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Piercing the Corporate Veil & Individual Liability

By   Lela Lawless

November 11, 2016

Corporations are primarily formed to insulate the shareholder -- an individual, partnership or another corporation -- from liability. Corporations and their counterparts, Subchapter S corporations and limited liability companies, are legal entities with distinct legal rights and liabilities separate from their shareholders. Individual shareholders normally have no liability for the debts and actions of the corporation simply by owning an equity interest. However, when the facts warrant, courts will disregard the separate legal existence of a corporation and pierce the corporate veil to hold individual shareholders liable for the conduct and debts of the entity.

The ultimate issue for the courts to decide is whether the corporation is essentially a shell or a facade for the operations of a sole or dominant shareholder. Courts consider numerous factors when determining if the corporate entity should be disregarded. These factors or indicia may include:

  • Failure to adequately capitalize the corporation
  • Commingling of personal and corporate funds and other assets
  • Failure to observe corporate formalities with meeting minutes, corporate by-laws and officer elections
  • Loans to or from the corporation without sufficient consideration
  • Use of the same office or business location
  • Use of common employees, vendors and processes
  • Diversion of corporate assets to a shareholder or entity
  • Domination and control of the corporation by shareholders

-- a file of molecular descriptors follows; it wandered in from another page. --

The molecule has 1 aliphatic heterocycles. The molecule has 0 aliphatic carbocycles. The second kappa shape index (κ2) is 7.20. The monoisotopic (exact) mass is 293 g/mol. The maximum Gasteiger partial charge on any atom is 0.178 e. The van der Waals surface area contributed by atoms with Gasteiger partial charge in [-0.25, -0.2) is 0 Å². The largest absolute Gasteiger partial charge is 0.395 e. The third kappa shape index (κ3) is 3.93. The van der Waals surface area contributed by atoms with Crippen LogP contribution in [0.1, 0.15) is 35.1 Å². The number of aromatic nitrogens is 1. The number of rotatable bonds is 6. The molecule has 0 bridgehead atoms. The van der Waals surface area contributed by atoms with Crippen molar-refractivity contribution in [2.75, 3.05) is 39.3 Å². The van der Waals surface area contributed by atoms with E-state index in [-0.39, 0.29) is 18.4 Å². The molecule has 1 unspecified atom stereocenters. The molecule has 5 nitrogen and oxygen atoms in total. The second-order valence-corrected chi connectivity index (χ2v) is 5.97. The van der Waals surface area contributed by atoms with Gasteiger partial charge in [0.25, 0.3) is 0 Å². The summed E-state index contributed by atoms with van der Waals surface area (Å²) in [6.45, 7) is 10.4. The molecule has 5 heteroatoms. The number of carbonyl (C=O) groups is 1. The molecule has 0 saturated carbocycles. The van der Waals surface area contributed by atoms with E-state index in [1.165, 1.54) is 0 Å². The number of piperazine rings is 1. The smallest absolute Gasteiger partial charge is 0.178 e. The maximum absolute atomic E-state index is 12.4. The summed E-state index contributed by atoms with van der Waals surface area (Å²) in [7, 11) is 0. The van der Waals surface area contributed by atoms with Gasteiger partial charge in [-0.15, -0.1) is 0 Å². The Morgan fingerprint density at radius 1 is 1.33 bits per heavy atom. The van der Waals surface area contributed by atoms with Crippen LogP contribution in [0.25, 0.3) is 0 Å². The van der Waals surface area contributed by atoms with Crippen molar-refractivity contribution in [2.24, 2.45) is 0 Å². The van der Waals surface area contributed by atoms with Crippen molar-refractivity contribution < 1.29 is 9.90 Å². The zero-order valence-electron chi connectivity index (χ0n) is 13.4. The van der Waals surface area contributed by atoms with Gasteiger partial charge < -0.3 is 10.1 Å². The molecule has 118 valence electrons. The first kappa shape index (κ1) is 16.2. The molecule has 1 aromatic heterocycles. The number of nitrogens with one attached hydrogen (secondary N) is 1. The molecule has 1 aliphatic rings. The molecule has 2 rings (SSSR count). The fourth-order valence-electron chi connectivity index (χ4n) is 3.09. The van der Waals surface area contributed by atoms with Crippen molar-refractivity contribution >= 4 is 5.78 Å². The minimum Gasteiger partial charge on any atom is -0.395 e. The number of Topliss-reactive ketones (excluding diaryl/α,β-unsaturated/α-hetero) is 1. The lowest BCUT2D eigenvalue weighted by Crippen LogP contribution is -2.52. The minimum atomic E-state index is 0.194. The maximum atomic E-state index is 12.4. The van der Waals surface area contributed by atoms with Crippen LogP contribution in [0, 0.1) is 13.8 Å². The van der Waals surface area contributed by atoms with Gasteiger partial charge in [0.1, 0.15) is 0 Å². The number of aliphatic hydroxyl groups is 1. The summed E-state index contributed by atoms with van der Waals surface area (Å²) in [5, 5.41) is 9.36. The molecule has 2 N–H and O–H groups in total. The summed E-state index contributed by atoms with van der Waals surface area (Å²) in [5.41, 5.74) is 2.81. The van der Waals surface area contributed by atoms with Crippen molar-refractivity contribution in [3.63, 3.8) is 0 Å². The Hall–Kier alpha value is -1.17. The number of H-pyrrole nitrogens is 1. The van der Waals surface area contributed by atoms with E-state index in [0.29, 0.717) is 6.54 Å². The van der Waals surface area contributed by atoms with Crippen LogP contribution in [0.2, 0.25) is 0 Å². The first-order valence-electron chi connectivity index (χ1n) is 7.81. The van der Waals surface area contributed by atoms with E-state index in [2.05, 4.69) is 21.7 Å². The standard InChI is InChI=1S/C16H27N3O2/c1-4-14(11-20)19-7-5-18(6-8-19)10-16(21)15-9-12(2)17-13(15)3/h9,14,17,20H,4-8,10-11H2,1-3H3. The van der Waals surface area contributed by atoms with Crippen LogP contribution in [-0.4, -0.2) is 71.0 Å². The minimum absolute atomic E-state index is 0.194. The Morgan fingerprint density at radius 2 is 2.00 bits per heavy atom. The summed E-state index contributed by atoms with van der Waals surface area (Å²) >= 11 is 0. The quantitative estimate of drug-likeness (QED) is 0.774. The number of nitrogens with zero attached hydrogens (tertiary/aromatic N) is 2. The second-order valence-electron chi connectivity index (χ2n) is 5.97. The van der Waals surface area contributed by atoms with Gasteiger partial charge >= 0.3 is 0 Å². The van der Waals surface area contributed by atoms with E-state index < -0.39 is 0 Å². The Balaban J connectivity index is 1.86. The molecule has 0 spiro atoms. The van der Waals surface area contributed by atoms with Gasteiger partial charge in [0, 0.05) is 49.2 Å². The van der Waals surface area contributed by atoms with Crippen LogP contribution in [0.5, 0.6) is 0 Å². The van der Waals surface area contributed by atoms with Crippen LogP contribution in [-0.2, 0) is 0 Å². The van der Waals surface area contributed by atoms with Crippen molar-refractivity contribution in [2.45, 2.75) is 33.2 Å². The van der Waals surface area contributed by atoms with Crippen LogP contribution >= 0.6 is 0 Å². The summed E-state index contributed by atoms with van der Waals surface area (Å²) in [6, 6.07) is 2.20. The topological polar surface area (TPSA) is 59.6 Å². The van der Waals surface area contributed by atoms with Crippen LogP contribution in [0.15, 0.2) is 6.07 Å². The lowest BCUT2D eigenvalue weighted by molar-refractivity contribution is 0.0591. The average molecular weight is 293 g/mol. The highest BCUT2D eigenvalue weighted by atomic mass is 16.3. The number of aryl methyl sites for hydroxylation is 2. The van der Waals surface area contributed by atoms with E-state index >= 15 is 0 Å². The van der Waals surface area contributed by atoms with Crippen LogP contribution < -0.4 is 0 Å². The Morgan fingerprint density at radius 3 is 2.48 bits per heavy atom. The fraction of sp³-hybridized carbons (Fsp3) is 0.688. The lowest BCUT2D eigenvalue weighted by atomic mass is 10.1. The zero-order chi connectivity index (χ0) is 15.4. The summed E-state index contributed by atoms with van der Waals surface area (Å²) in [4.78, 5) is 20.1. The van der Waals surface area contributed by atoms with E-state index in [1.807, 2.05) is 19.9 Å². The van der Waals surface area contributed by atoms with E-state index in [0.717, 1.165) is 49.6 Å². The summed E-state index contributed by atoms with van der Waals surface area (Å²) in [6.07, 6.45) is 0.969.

• Use of the corporation to procure contracts, services or labor
  • Failure to maintain arm's length transactions
  • Generally treating the assets of the corporation as the assets of the shareholder

The elements listed above are subject to intense scrutiny by the courts. Thus, being able to fully understand and properly assess relevant indicia of alter ego is imperative for all parties involved in an alter ego dispute. Assistance from a forensic accountant in litigation can be invaluable. Forensic accountants analyze, interpret, summarize and present complex financial and business related issues in a manner which is both understandable and properly supported.

Forensic Accountants Offer Invaluable Expertise
Procedures performed by forensic accountants may include review of initial corporate records, shareholder certificates, balance sheets, income statements, cash flow statements, cancelled checks and transfers to determine whether funds were actually invested and assets exist. A forensic accountant could prepare an analysis of written loan agreements to determine principal and interest amounts and the right to enforce payment. Bank accounts are examined to determine if corporate accounts are maintained separately and distinctly from personal accounts and related parties, and if personal shareholder expenses are paid by the corporation.

A forensic accountant will also analyze credit card statements, expense reports, check registers, general ledger expense detail and other financial documents for unauthorized payments or diversion of funds. An analysis of contracts and agreements may also be performed to assess whether they reflect transactions at fair market value. 

Forensic accountants retained at an early stage in the litigation process are vital to the success of any attempt to pierce the corporate veil. Forensic accountants use their knowledge and experience to efficiently identify and investigate factual evidence and to assess the relevant issues and relationships that support or refute the existence of an alter ego.